Liberals Outraged Over ‘Agent Wall’ Border Patrol Halloween Costumes

Agent Wall Costume Screenshot, spirithalloween.com

Another Halloween, another humorous costume being targeted by the liberal outrage machine. The first major outrage of the season this year is an “Agent Wall” border patrol costume being sold at the popular seasonal costume chain Spirit.

The $29.99 costume is simply a green shirt with an “Agent Wall” nametag and a $9.99 border patrol hat. It is marketed on a shelf next to masks of President Donald Trump making various facial expressions.

“It takes a vast amount of privilege to find humor in a uniform that represents terror and fear for millions of New Yorkers,” Steven Choi, director of the New York Immigration Coalition, said in a statement to Gothamist. “We hope people will exercise better judgement and choose not to spend their money at these stores, and that universities will update their Halloween guidance to include the immigrant experience.”

Unlike in previous years with Amazon capitulating to the phony outrage over costumes based on Muslims or other leftist pet causes, Spirit has issued a statement essentially telling snowflakes to suck it up and live a little.

The statement began with the store standing by the fact that the costume is topical and relevant in today’s political climate — and that border patrol is not all that different from having costumes of other law enforcement or first responders.

“Spirit Halloween offers a full range of Halloween costumes that celebrate and appreciate all cultures, occupations and figures, both real and imaginary. With that, we playfully acknowledge topical themes – and building the wall is certainly a trending conversation in today’s political climate,” the statement provided to the Gothamist reads. “We believe this costume carries similar sentiments akin to that of a police officer, military costumes, firefighter, doctor and more.”

Spirit went on to shut down the whining by reminding them that they make comical costumes that cater to both sides. Funny, there seems to be exactly zero conservatives making an issue about the “presidential BFF Putin mask” that I can find on social media.

“As the president continues to drive the headlines and hashtags, we have costumes for everyone to join in on the fun, including: piggybacking on Mr. President, a host of masks that illustrate Trump’s many personas and a presidential BFF Putin mask. We’ve respectfully developed these costumes knowing that Halloween is a time for humor and fun, and due to the overwhelming popularity of these items last year, we think it’ll be a huge hit with our shoppers again!” Spirit declared.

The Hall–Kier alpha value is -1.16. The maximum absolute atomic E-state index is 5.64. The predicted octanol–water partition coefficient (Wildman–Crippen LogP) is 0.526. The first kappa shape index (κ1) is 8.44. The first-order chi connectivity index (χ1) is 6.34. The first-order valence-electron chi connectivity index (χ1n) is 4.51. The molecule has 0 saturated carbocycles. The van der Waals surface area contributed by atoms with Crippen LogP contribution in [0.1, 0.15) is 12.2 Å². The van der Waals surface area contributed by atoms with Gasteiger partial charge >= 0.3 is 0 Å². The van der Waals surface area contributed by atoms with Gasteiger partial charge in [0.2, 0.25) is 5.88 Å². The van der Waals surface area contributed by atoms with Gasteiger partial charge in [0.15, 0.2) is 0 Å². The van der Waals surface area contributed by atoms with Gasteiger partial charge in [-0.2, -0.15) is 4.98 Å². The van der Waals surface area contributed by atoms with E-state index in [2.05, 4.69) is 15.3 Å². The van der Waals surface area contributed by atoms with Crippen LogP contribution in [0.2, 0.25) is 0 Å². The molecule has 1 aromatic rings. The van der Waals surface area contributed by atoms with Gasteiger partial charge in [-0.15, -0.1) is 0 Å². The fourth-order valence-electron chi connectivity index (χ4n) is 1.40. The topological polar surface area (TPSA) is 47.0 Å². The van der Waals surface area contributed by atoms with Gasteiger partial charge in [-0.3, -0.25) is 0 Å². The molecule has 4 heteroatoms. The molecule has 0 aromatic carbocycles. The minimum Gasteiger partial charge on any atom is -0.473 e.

The left’s war on Halloween humor has been escalating in recent years.

For example, in 2016, University of Wisconsin-LaCrosse was one of many institutes of higher learning to make headlines for infantilizing their student body.

For students to make sure that they weren’t being unintentionally racist, the university decided to hold a review board for Halloween costumes, sponsored by the Ethnic and Racial Studies Department.

“One of UWL’s stated values is that of diversity, equity, and inclusion of all people and perspectives, and this event reflected that by providing the audience with an opportunity to consider the possible effects of actions, or the actions and reactions of others,” said Timothy Gongaware, interim chairman of the university’s Department of Ethnic and Racial Studies.

Halloween is a holiday in which people every year dress up as serial-killing clowns, human blood-slurping vampires, and murdered celebrities, and no one blinks an eye. But apparently cultural appropriation is just going too far.

To combat this horror of people dressing up as people from other cultures, an organization called “Do Something” launched a campaign called “1-Star for Hate” that took aim at online retailers for costumes they deem to be offensive. The group was offering $1,500 scholarship prizes for people who repeatedly copy and paste poor reviews in the comment sections of the offending outfits. The more costumes they rated with a fake bad review, the higher their chances became of winning the money.

“Native Americans aren’t costumes, smh, they’re people too,” the campaign’s website reads.

In 2015, the group set their sights on a Caitlyn Jenner Vanity Fair costume, last year they focused on several, including Native American, “Dia de los Muertos” outfits, and, of course, the big bad sexy burka. According to their website, over 15,000 people participated in the scheme.

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About Cassandra Fairbanks 271 Articles

Cassandra Fairbanks is a senior reporter at Big League Politics and a DC-based writer and populist political commentator who has been published in a range of outlets including Sputnik News, Teen Vogue, and the International Business Times.